Why one kitchen?

In a comment on the preceding blog post, Lisa asks how we came to agreement on the shared kitchen. She’s not the first. It’s a puzzlement and a stumbling block to many. I won’t “give up” my kitchen is something we’ve heard more than once.

And I was startled, in looking back through other posts, to realize that since we started this blog, it’s always been a given — we haven’t really tried to explain it. I guess it’s time to do that!

The shared kitchen goes back to our initial retreat in March of 2016. The four of us drove together to the Inn where we intended to spend the weekend making plans. Along the way, we were still discussing the only model that had occurred to us to that point: that we would all buy condo units within the same building and, when there were enough of us, jointly buy an extra condo to serve as a common facility.

This model had the benefit of simplicity and allowing for growth over time, but when we analysed the costs we felt it was likely prohibitive. Ultimately, though, it wasn’t the matter of cost that changed our minds. It was the fact that, over the course of our weekend together, we realized that’s not the kind of arrangement we want. We’re looking for something that more closely resembles the idea of “intentional community,” which is best served by closer contact.

In my research on existing, traditional cohousing communties (by which I mean those that have self-contained, independent dwellings plus common facilities) I have not yet found one that manages to have a meal together even once a week. (Update: I’ve since learned of a cohousing community in upstate New York where shared meals are common. They seem to be the exception that proves the rule.A few get together every two weeks; the vast majority seem to eat together once a month or less. And we found ourselves thinking, “Why bother?” Why invest in those extra facilities if you’re only going to use them once a month?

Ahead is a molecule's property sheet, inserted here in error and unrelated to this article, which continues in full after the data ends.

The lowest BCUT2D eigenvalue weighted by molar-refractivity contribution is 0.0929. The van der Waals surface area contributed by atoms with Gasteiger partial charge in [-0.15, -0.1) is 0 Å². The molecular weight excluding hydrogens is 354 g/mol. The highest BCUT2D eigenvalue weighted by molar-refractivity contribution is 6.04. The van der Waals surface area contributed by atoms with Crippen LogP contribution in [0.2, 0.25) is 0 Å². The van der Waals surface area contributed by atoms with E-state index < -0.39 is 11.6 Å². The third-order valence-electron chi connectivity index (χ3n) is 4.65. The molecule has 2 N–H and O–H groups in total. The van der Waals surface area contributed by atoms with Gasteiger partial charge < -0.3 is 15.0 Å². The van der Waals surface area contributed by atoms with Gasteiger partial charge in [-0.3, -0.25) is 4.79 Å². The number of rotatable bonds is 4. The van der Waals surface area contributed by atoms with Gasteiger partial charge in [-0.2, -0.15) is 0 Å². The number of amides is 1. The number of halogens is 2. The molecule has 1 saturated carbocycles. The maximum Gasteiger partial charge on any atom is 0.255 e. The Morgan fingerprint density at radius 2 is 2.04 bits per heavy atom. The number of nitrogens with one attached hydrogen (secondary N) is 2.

And, conversely, if we each had our separate kitchens, we could easily imagine ourselves falling into the same pattern as all the others. Would you really be able to sustain the effort of cooking together as a group if you had the choice of just fixing something quick on your own? We imagined ourselves in our separate condos, having uprooted our lives for the sake of very little change. If all we want to do is get together once a month, we can do that now.

No, we want something more. As we see it, the dominant forms of elderly housing in North America these days tend toward a harsh choice between life in an institution, or a life of increasing social isolation.

We reject both choices, and a shared kitchen is integral to our view of a better alternative. The kitchen is often the very heart of the house. It’s where people gather — how often have you been at a party and suddenly noticed that everyone has gravitated to the kitchen?  It’s no accident that most religious  and cultural traditions have sacred rituals associated with eating together. It’s part of what binds us as human.

So for us, one kitchen symbolizes the kind of community we want. We’re not completely rigid about this: We will make additional facilities available, either in-suite or between two suites (TBD) so that, as one of us puts it, we can “make a cup of coffee and a piece of toast without going downstairs.”